(1) There are twice as many men as women in the room --> knowing individual averages (120 and 150) and the ratio of the values (w/m=1/2) is always sufficient to get the weighted average: \(m=2w\) --> \(average_{all}=\frac{120w+150*2w}{w+2w}=\frac{120+150*2}{3}=140\). Sufficient.

(2) There are a total of 120 people in the room --> \(w+m=120\), not sufficient.

Re: The average weight of the women in a room [#permalink]

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12 Jan 2011, 17:49

thanks! Bunuel. So here i have a doubt. If we have to calculate the total average value of 2 quantities and we are given the average of both the quantities then don't we find the the total of first quant and the total of second quant and then the grand sum total/ total(a) + total(b). This is where my confusion is (ie one cannot take the average of both quantities and then average them out). Please advise
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thanks! Bunuel. So here i have a doubt. If we have to calculate the total average value of 2 quantities and we are given the average of both the quantities then don't we find the the total of first quant and the total of second quant and then the grand sum total/ total(a) + total(b). This is where my confusion is (ie one cannot take the average of both quantities and then average them out). Please advise

Not sure understood your question.

Please read this again: any average equals to \(average=\frac{total \ weight}{# \ of \ values}\) (for example: average speed in mile/hour=total distance covered in miles/# of hours spent or average salary=total salary/# of employees ... I think this is what you call "normal average"). When you have two values (boys and girls for example) then the formula can be written as \(weighted \ average=\frac{weight_1*value_1+weight_2*value_2}{value_1+value_2}\) note that it's the same \(\frac{total \ weight}{# \ of \ values}\) (nominator gives total weight and denominator gives total # values).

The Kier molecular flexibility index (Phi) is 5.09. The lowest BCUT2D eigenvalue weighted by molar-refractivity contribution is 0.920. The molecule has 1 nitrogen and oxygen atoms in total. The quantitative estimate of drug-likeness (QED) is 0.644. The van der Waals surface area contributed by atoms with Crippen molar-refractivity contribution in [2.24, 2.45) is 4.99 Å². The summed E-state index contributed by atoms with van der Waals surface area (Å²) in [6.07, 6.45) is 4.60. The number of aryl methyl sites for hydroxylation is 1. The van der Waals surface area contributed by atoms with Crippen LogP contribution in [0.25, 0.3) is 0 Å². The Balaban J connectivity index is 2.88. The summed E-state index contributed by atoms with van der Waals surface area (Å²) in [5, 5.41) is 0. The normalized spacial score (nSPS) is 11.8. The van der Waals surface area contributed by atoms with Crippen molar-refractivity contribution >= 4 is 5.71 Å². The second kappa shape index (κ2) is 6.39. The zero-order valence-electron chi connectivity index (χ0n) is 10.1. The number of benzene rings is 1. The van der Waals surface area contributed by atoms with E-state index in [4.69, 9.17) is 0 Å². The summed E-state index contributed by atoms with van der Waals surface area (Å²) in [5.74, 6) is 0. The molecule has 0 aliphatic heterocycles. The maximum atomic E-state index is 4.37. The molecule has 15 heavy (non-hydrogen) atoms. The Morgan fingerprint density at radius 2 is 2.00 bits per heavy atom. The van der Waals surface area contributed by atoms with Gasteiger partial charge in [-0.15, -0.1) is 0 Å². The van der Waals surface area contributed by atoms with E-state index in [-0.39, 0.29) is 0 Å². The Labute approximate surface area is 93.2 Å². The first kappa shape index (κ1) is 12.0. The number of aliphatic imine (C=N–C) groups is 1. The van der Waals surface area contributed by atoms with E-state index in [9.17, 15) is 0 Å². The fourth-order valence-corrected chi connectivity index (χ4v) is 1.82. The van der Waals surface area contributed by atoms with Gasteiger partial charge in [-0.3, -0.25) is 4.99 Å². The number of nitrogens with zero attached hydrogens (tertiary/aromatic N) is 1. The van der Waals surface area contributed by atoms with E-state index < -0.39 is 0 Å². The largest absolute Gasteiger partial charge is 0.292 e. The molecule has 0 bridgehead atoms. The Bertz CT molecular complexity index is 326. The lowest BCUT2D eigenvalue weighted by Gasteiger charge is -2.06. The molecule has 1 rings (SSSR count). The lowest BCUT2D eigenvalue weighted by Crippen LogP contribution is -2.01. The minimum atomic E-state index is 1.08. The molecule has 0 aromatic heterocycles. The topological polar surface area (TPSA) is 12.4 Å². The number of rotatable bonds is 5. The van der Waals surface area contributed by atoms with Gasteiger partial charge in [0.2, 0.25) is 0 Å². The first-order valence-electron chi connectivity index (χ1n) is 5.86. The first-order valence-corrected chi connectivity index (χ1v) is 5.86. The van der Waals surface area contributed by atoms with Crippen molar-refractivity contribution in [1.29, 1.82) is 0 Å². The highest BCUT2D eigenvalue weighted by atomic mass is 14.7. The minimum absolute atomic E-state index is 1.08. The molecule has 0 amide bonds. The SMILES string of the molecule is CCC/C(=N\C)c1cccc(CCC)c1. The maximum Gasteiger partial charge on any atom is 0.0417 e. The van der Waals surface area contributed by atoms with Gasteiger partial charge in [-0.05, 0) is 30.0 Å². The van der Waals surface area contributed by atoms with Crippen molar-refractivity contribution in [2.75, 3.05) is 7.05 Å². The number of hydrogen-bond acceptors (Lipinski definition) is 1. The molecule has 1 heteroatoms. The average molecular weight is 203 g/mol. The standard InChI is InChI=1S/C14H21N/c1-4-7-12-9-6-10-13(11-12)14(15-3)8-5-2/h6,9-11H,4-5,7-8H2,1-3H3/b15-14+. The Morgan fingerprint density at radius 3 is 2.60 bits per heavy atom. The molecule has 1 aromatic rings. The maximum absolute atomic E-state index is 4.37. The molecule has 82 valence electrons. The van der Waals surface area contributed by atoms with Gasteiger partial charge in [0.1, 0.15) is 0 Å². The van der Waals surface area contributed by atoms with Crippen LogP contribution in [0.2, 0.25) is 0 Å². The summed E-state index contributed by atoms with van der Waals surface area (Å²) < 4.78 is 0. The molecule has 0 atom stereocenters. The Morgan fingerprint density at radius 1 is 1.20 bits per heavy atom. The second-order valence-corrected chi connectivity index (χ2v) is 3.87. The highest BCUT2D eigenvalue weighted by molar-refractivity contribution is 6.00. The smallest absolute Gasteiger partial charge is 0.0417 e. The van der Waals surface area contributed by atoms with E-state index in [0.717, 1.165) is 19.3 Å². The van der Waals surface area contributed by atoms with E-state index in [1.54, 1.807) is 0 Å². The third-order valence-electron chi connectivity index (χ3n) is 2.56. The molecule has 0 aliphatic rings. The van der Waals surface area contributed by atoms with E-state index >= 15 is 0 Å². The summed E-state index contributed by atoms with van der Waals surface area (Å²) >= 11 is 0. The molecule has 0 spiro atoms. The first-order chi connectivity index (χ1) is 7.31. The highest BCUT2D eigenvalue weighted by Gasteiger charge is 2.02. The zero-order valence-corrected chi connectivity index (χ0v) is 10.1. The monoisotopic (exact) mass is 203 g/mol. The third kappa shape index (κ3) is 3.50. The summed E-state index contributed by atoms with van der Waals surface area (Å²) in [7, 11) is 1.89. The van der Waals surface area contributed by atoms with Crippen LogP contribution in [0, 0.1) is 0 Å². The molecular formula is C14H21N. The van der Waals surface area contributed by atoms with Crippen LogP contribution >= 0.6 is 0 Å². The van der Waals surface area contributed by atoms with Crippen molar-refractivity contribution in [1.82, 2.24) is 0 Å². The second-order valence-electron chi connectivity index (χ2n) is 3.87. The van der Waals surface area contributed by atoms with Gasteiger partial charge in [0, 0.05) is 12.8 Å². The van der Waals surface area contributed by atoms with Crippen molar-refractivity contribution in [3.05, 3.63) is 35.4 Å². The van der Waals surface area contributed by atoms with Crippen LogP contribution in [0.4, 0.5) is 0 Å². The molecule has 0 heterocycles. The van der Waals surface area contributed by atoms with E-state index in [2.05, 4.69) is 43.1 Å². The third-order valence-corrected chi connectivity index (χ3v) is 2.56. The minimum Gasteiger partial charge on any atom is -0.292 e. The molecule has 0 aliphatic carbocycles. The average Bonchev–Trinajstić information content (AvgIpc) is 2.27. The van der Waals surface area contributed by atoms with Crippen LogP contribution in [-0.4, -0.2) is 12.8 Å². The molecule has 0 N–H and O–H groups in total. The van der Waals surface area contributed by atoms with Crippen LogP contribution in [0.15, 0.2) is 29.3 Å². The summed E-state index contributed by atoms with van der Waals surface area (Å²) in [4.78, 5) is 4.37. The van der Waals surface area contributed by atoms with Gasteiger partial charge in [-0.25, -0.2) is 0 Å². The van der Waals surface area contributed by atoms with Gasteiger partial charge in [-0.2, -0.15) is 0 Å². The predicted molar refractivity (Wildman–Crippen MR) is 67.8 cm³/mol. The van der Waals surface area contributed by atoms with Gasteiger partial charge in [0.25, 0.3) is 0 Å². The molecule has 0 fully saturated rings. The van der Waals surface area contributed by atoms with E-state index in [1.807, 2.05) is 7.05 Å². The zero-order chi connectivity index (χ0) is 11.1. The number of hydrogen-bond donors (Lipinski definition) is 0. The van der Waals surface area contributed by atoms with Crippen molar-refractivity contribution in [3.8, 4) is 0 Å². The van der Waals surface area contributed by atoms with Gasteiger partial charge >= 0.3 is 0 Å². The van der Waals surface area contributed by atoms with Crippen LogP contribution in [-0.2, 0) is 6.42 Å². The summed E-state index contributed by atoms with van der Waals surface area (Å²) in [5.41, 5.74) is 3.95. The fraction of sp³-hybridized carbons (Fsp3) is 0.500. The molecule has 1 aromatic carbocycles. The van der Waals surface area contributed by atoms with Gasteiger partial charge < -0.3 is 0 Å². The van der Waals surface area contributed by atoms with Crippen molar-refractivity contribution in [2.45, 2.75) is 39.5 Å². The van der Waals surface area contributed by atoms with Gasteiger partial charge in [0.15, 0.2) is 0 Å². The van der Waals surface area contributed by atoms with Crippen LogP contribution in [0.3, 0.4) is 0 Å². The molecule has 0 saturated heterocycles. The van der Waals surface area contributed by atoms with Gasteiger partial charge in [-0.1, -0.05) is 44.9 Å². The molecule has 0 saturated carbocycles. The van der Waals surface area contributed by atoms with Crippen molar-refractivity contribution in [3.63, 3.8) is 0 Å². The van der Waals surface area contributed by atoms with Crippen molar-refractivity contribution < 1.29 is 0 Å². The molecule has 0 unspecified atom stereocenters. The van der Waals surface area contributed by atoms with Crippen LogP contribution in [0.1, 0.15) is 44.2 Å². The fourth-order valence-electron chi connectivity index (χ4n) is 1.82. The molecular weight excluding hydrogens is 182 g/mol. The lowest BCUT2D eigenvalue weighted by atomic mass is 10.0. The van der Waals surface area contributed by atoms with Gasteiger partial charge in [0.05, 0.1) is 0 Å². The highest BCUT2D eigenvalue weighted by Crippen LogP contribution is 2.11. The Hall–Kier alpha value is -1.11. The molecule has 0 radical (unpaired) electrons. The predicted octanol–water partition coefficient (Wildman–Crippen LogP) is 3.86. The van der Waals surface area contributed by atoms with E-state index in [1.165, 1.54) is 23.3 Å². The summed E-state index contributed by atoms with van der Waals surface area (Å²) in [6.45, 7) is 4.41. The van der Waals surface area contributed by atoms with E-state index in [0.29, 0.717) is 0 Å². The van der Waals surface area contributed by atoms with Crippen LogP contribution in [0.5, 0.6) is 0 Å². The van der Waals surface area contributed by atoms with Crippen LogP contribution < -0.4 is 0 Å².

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Re: The average weight of the women in a room is 120 lbs, [#permalink]

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26 Nov 2011, 01:26

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Clearly (A).

Using statement (1), we can easily calculate the weighted average of the people in the room. Sufficient. Using statement (2), we don't know the split between the number of men/women so we cannot calculate the overall average. Insufficient.
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Re: The average weight of the women in a room is 120 lbs, [#permalink]

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26 Nov 2011, 03:56

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Average of the Group = (weight of all women + weight of all men)/size of group